June 10, 2021: Fatou Bensouda has given her last briefing as chief prosecutor of the International Criminal Court (ICC) to the UN Security Council on Wednesday, lamenting that the tribunal has not yet brought justice to victims of atrocities in Sudan’s western Darfur region. But, she said, a new era in Sudan and the transfer of the first Darfur suspect to the court should give them hope.
Bensouda said Darfur victims she spoke to last week had one message: Sudan’s transitional government should hand over three suspects sought by the court who are in its custody – former President Omar al-Bashir, who is accused of genocide; former defence minister Abdel Raheem Hussein, and former interior minister and governor Ahmad Harun.
Bensouda, whose mandate ends June 15, said she has focused on Darfur since crimes being committed there were referred to the court by the Security Council in 2005, when she was deputy prosecutor. But her recent visit to Sudan and Darfur was a first – a memorable trip that she said was “a strong reminder that we should focus on achieving justice for the victims and finding lasting peace for the people of Darfur.”
Bensouda cautioned, however, that “the road ahead remains long and fraught with dangers,” saying that Sudan’s transition following al-Bashir’s overthrow in April 2019 after mass protests demanding civilian rule “is still in its infancy”.
Still, she said, after years of hostility and no cooperation, “the ICC and the government of Sudan have turned a new page in their relationship” and have been engaging in “constructive dialogue” and a “good spirit of cooperation.”
The vast Darfur region was gripped by bloodshed in 2003 when rebels from the territory’s ethnic central and sub-Saharan African community launched an armed rebellion accusing the Arab-dominated government in Khartoum of discrimination and neglect.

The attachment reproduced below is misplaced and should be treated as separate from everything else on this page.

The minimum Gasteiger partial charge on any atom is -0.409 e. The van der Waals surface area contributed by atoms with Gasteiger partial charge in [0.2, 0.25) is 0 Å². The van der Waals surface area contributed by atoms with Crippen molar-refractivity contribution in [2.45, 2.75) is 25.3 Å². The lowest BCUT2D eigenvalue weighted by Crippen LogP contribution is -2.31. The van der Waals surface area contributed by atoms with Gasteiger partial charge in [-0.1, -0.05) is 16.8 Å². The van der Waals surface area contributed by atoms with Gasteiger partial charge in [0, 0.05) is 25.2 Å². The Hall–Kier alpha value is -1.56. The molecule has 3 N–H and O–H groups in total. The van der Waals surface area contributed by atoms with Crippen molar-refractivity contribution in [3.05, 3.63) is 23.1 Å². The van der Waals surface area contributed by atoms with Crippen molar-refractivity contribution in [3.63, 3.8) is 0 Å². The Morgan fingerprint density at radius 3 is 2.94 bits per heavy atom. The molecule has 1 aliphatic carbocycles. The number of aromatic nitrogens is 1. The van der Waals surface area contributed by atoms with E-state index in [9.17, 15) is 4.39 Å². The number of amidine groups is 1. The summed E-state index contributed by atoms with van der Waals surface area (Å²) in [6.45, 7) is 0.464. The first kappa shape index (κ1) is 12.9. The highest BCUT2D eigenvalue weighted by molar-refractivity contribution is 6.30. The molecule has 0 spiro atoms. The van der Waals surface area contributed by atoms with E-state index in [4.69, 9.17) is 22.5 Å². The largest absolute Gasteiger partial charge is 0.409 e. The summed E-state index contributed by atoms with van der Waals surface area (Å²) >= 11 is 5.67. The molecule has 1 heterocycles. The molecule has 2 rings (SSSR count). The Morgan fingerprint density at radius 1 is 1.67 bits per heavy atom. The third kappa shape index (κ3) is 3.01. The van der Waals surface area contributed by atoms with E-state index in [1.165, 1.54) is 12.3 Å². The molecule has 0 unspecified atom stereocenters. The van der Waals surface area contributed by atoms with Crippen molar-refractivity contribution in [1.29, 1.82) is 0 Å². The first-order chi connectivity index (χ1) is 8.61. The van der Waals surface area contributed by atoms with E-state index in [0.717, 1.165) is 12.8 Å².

The government, under al-Bashir, responded with a scorched-earth assault of aerial bombings and unleashed local nomadic Arab militias known as the Popular Defence Forces on the population, resulting in countless reports of mass killings and rapes. Up to 300,000 people were killed and 2.7 million were driven from their homes.
Bensouda said she urged the handover of al-Bashir and the others at meetings with Sudanese government officials, including the head of the Sovereignty Council, General Abdel Fattah al-Burhan, and Prime Minister Abdalla Hamdok.
“Sudan is under a legal obligation to surrender the suspects” under the Security Council resolution that referred Darfur to the court, she said.
Harun, who faces 20 counts of crimes against humanity and 22 counts of war crimes, remains at large. His presence at the Hague-based court is required for the trial to begin.
Bensouda said Harun’s transfer is urgent so he can be tried with Sudanese militia leader Ali Kushayb, who voluntarily surrendered a year ago to the court in The Hague, Netherlands. She appealed to the Security Council “to prevail upon Sudan to immediately honour Mr Harun’s wish and facilitate his transfer to the ICC without delay.”
Richard Dicker, international justice director at Human Rights Watch (HRW), said: “It’s well past time for Khartoum to honour its responsibility to the victims of Darfur. Surrendering these three suspects would signal an indelible commitment to the rule of law.”